That's it! I thought. That's the difference between film and digital! That's what I love about film! This logic can surely be applied to the film vs digital debate: the extensive post-production that so often occurs in digital photography is akin to the painting in Bazin’s analogy. Film is truth; digital is a warped version - a subjective interpretation - of that truth.

But the more I thought about it, the surer I became that, unfortunately, it is much more complicated than that.

The problem with this simplistic categorisation is that film photos mostly end up in the same format as digital photos. Every piece of my work you've ever seen has most likely been on a computer. Even if you've seen a framed, physical print of mine, it has been printed from a digital file scanned from the negative. Which means that film photos are just as easily Photoshopped as digital photos.

Furthermore, even before negatives were being scanned and converted into jpegs, photos were being manipulated; photo hoaxes go back to the nineteenth century. Vroons acknowledges that ‘there hasn’t really been a moment in which claiming the recording of the “real” was not problematic’, pointing out that ‘as soon as Hippolyte Bayard photographed a staged scene of himself as a drowned man (Le Noyé, 1840), he introduced his audience to the need for a sceptical eye.’ Indeed, much of my own experimentation revolves around in-camera manipulation. Even Bazin acknowledged the issue of photographic trickery just a year after writing ‘The Ontology of the Photographic Image’, investigating how reality and special effects interact in cinematic form.

So what does it all mean? How can I maintain that film photography is closer to the Real than digital photography when there is so much conflicting evidence? Will Part Two of this blog post answer these questions? (Hopefully the answer to that question is ‘yes’.)


musical bits and pieces

For better or worse, music has been preoccupying my lenses of late. I have some very specific music- and non-music-related projects coming up, but before I get to that stuff, here is a relatively arbitrary collection of images from various music-themed shoots/events.

In my last post, I wrote about the recent shoot I did with a singer/songwriter. It was a wonderfully successful day, and in good time the final images will show up here in all their glory. Until then, I'm choosing to display a few nondescript shots. This one wasn't planned; I was walking down to the backyard to shoot from a low angle and I noticed his hand resting on the railing. I know it's quite a plain image, but there's something about it that I love. I think perhaps it's because the formality of the black-jacket-white-shirt sleeve contrasted with the relaxed state of the hand intrigues me. The gumtrees and the old verandah railing are also very Australian, and that's always nice.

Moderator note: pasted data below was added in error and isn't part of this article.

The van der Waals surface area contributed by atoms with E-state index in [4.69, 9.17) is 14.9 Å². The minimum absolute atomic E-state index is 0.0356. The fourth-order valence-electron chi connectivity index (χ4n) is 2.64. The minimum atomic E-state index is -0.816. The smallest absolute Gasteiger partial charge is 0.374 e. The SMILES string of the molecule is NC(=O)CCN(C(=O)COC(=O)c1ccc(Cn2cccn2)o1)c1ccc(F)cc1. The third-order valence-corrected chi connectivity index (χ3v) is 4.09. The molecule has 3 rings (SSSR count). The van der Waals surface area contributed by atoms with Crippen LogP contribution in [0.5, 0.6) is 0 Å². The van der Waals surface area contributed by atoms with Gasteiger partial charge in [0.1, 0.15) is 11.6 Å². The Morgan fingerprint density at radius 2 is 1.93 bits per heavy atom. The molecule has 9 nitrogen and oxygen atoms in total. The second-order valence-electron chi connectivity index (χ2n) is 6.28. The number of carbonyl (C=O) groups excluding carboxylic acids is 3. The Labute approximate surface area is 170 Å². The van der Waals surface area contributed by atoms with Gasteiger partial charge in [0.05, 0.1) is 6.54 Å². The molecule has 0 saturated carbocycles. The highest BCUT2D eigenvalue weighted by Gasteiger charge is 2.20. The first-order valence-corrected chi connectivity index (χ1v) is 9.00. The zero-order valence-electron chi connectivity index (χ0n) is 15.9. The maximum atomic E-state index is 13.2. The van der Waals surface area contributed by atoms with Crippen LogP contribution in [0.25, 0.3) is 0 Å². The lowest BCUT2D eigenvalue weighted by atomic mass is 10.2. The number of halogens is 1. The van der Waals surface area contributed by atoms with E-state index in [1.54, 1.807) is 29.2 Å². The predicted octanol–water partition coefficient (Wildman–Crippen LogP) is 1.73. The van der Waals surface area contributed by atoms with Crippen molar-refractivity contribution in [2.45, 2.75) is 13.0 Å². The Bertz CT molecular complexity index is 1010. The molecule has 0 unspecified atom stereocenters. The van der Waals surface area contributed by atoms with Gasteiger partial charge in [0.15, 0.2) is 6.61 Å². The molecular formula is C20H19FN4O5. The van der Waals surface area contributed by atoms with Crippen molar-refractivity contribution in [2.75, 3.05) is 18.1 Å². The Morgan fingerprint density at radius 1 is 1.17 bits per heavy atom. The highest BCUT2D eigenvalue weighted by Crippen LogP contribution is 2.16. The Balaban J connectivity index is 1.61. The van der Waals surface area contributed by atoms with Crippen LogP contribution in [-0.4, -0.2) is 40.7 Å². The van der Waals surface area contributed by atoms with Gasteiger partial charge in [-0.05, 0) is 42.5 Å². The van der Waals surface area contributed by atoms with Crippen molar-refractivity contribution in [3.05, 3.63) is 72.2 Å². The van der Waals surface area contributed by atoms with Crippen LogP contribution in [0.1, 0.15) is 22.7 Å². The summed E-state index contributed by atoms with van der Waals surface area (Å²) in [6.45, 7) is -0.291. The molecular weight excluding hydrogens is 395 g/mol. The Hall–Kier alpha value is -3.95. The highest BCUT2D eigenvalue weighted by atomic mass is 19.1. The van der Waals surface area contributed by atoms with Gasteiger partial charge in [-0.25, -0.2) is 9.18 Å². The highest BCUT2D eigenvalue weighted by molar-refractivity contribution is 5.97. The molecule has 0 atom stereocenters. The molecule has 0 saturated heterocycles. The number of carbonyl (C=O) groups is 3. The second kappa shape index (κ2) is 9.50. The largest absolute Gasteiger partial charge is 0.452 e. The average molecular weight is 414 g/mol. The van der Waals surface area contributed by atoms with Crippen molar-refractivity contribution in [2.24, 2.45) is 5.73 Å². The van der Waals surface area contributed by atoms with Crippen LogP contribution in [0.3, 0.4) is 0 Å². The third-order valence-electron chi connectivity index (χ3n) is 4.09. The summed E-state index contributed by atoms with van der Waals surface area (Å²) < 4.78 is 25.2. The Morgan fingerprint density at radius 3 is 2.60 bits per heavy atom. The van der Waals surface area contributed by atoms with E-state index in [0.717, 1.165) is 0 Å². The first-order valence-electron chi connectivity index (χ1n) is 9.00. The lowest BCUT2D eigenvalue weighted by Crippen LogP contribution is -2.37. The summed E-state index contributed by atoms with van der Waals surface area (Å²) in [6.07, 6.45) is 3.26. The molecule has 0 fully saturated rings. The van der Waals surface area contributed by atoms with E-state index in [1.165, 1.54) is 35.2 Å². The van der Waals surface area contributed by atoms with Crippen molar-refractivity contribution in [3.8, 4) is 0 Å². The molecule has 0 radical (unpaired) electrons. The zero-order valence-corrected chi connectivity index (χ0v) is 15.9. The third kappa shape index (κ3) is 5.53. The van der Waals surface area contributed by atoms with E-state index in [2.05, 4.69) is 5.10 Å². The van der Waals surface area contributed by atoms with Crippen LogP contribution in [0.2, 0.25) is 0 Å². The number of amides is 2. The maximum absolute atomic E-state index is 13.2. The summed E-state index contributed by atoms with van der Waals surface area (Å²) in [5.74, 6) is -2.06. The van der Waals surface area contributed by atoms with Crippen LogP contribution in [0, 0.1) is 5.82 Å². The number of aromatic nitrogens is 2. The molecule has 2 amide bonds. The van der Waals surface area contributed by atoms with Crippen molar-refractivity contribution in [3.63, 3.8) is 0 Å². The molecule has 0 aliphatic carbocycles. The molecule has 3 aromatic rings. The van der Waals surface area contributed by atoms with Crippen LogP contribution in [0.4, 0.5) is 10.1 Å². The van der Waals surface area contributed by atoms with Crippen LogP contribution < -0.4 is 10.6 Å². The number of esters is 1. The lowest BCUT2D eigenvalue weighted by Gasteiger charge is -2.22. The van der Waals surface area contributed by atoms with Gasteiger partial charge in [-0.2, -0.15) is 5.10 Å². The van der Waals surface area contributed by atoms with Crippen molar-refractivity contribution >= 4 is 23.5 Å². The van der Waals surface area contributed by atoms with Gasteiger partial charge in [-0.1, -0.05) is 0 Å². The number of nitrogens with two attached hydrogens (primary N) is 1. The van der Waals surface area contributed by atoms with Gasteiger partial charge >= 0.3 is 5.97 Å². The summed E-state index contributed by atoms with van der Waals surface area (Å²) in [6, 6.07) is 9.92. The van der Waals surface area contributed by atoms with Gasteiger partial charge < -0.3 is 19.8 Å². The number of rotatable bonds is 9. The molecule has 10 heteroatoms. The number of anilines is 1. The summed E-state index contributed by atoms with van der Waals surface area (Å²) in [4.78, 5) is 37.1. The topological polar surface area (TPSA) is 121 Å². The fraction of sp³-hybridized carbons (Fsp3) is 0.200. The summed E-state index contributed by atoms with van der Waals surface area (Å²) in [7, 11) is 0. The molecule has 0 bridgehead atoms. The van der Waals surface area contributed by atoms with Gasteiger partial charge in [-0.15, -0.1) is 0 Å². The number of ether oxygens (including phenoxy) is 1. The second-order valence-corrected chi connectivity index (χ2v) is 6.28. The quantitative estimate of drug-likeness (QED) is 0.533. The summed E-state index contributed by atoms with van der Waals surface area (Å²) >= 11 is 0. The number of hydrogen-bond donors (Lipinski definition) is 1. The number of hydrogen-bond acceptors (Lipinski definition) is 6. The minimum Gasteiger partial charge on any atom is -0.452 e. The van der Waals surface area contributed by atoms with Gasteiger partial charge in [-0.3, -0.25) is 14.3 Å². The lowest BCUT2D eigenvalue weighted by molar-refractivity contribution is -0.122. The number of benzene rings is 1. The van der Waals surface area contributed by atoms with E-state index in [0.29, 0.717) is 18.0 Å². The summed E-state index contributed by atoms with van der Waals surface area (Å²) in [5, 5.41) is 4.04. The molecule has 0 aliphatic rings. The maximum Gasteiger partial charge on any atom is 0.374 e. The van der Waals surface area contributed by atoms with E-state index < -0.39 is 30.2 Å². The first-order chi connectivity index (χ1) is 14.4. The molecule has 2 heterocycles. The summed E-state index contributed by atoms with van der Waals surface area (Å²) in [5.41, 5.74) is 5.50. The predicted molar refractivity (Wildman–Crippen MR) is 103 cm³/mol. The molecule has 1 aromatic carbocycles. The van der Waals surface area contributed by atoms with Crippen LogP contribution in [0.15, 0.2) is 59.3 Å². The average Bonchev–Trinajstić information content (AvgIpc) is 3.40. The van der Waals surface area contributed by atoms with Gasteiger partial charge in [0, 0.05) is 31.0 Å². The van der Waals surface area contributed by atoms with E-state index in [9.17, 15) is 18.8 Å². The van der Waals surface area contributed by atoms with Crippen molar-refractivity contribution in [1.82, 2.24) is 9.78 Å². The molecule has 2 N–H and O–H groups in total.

I'd never heard of Immigrant Union before going to see them play, but I always like the challenge of shooting something or someone I'm unfamiliar with. Unlike bands such as Money for Rope, Royal Headache and Saskwatch, all of whom I love and whose songs I am extremely familiar with, shooting an act unknown to me means that I have to make decisions in the moment, with no forethought or preparation. I'd loaded black and white film just before the performance and I immediately regretted it when the smoke machine came out and the colours came alive through the haze. While colour film would definitely have been interesting, though, the smokiness still makes the lighting more dramatic with this black and white film (in the second shot), and I think that the first shot would look less appealing in colour. I still would have preferred colour for the night, but I guess what I'm saying is, there were a few interesting results regardless.